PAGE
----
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Horsetail Falls walk now open

15/11/2017

Visitors to the West Coast are in for some spectacular views on the new Horsetail Falls walk near Queenstown.More

Bruny Island Neck lookout re-opens

10/11/2017

The walkways and lookout at the Bruny Island Neck will re-open to the public today, following the completion of a new, larger car park that will provide improved access to the popular lookout.More

Maintaining vigilance with campfires

03/11/2017

Parks and Wildlife Service staff have thanked the many campers who have heeded the restrictions placed on campfires and pot fires, but ask that park and reserve visitors continue to take care while the fire risk remains high in certain areas of the State.More

Strong-billed honeyeater, Melithreptus validirostris

Strong-billed honeyeaterStrong-billed Honeyeater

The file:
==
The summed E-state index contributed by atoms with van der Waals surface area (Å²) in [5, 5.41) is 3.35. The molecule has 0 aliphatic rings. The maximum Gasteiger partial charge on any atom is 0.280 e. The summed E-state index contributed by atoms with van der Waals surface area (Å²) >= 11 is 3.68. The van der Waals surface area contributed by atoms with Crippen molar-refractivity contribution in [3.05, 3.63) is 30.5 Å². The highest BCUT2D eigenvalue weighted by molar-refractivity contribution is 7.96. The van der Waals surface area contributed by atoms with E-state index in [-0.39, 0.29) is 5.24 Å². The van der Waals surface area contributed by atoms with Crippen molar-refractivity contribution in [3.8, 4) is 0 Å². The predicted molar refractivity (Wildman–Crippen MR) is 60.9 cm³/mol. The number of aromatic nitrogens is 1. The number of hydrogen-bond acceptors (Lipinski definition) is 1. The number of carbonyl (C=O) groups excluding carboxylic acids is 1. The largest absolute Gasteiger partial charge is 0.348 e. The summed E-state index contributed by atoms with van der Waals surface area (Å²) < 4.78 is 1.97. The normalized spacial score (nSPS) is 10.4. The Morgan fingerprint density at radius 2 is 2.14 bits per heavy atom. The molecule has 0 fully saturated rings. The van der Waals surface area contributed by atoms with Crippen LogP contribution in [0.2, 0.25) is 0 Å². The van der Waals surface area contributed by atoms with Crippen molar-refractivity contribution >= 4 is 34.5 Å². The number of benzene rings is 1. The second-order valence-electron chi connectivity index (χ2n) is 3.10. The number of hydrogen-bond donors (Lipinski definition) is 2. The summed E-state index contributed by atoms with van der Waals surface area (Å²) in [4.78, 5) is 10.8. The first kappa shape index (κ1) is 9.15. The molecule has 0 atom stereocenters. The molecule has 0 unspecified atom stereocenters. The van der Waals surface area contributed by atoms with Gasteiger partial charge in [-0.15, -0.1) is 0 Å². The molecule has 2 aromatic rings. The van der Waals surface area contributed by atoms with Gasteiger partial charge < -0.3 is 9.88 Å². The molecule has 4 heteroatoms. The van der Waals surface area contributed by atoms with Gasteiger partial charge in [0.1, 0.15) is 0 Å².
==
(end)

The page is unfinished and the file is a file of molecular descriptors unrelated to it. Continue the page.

(Photograph by Dave Watts)

Description

The endemic Strong-billed Honeyeater has a black head with a distinctive white crescent across the back of the neck which leads to a white-blue crescent just above the eye. The chin and throat are white. The upperparts are olive-grey to green above and the underparts a dull grey-green.

Habitat

The Strong-billed Honeyeater is a common resident in mature, wet forest, cool temperate rainforest, wet scrub and heath, and occasionally in parks and gardens throughout Tasmania. It sometimes moves to drier habitats during the winter months.

Diet

Can be seen moving up and down the trunks of trees probing beneath bark and into crevices on branches to find insects. It will also eat nectar and fallen fruits on occasions.

Breeding

The species breeds from September, and lays two to three spotted pinkish eggs. The nest is a deep cup built of bark strips, grasses and hairs, lined with fibre from tree ferns and animal hair. It is placed among branches in the sub-canopy. Both parents incubate and feed the young, with other adults sometimes helping with feeding and defence of the nest.

Distribution Map courtesy Natural Values Atlas, data from theLIST
© 2010 State of Tasmania

Call

Its call is a loud single, double or repeated "cheep".

Distribution

Found in suitable habitat throughout Tasmania.